A self-described “hyphenated American poet,” Marilyn Chin was born Mei Ling Chin in Hong Kong in 1955. On her family’s immigration to Portland, Oregon, she acquired her Americanized first name in honor of her father’s idol, Marilyn Monroe. The history of this naming is chronicled in her poem “How I Got That Name,” but the story of a bicultural identity and the struggle with assimilation is the undercurrent of all of Chin’s work.

Her poetry – individual collections include Dwarf Bamboo, The Phoenix Gone, the Terrace Empty, and, most recently, Rhapsody in Plain Yellow – is influenced materially, technically, and thematically by such diverse sources as the classical Chinese tradition and the epigrams of Horace. Chin fuses East and West, high and popular culture, modern life and ancient myth to produce a powerful song to her lost mother and grandmother. While she engages in an ongoing lament for the losses and grief of exile and assimilation, her work is also informed by a fierce joy and hope in the possibility of integration.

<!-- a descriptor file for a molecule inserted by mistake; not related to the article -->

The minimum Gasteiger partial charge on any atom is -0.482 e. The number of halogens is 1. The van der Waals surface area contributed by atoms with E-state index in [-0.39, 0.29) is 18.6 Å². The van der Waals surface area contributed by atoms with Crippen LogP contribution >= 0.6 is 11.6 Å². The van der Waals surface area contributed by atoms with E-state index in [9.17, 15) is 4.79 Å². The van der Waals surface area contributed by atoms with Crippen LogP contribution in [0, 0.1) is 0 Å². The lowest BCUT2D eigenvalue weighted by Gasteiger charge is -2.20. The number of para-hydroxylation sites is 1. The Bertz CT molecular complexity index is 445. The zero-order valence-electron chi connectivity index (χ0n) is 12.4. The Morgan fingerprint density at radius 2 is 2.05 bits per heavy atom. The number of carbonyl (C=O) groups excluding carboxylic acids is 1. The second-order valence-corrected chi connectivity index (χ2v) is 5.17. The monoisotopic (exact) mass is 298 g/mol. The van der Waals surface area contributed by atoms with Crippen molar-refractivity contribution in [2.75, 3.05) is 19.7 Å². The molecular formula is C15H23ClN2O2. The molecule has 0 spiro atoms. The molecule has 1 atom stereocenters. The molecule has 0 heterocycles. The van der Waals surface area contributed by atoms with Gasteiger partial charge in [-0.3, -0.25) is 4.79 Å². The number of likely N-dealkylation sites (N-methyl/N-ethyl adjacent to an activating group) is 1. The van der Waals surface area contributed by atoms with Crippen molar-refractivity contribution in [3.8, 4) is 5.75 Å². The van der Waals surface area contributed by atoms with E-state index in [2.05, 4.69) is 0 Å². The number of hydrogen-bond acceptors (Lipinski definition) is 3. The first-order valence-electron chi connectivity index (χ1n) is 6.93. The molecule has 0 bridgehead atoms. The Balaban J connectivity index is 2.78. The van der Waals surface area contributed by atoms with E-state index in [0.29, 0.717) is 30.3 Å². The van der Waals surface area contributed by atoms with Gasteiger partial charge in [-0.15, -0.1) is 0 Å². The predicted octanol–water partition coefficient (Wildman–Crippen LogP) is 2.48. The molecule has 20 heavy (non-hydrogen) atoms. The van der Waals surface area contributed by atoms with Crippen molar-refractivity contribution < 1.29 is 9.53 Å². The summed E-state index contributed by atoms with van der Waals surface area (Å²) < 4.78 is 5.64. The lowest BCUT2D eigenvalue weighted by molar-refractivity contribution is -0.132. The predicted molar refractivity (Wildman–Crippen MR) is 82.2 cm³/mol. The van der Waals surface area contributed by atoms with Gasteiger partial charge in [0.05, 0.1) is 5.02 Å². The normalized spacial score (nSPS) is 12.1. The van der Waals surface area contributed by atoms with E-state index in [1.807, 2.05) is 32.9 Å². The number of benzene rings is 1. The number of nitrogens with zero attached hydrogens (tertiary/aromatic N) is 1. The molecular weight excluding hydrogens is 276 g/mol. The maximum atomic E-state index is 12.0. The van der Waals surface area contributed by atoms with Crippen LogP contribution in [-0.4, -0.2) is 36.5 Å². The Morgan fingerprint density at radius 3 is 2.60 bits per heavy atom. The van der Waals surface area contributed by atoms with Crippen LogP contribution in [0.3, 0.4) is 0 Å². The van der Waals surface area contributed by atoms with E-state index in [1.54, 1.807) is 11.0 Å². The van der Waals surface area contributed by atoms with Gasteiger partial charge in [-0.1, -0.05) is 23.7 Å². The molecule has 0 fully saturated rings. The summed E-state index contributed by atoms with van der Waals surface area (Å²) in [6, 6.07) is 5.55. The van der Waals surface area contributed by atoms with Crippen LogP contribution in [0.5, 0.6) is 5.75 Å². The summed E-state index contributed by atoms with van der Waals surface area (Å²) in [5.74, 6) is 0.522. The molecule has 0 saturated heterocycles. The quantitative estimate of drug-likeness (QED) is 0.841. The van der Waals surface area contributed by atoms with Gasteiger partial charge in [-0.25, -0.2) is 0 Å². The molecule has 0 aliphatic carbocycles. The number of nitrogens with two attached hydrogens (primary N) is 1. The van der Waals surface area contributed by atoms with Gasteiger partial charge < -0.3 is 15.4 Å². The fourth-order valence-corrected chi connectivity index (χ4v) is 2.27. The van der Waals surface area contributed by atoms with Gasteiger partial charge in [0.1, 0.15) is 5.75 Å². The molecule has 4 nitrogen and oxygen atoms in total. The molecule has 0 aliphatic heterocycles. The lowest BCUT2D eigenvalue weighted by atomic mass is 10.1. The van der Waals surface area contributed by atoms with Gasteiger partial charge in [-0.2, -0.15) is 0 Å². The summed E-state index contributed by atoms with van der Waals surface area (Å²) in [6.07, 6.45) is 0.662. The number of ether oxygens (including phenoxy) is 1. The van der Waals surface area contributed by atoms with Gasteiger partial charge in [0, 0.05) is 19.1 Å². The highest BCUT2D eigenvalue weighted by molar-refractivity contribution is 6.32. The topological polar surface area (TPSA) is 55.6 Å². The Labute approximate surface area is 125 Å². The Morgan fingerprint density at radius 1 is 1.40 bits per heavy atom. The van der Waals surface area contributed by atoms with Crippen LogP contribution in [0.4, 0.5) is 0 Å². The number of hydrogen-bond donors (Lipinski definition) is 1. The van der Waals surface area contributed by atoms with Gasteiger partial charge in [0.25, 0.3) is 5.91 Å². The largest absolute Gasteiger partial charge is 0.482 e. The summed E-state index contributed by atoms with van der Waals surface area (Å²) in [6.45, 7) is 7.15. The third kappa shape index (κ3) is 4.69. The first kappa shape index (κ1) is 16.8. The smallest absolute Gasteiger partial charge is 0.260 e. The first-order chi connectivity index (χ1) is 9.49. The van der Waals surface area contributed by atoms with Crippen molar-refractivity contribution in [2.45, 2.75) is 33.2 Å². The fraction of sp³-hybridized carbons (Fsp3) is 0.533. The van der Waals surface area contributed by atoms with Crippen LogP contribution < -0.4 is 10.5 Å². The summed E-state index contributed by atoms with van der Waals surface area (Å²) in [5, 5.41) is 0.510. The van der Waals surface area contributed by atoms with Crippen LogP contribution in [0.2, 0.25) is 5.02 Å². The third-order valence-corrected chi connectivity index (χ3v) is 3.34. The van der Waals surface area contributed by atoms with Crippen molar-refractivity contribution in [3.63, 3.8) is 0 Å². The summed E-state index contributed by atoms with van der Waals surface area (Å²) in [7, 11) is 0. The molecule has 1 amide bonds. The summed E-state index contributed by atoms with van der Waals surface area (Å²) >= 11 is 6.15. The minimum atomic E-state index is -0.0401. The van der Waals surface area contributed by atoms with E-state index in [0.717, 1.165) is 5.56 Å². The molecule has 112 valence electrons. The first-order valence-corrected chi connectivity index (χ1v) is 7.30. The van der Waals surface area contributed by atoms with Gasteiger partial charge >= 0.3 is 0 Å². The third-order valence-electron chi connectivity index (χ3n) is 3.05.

Chin has been honored with two National Endowment for the Arts Fellowships, the Mary Roberts Rinehart Award, four Pushcart Prizes, and a Stegner Fellowship. Her bicultural sensitivity led her to translation, as well. During a stint at the University of Iowa’s International Writing Program, she co-translated a collection of poems by her mentor, Aig Qing. Marilyn Chin considers the Pacific Rim her home, with family in China, Hawaii, and all over the West Coast. She teaches in the MFA program at San Diego State University.

Poems by Marilyn Chin

Beijing Spring

Hospital Interlude

Tonight while the Stars are Shimmering




    Poetry Center Reading:
    Spring 2003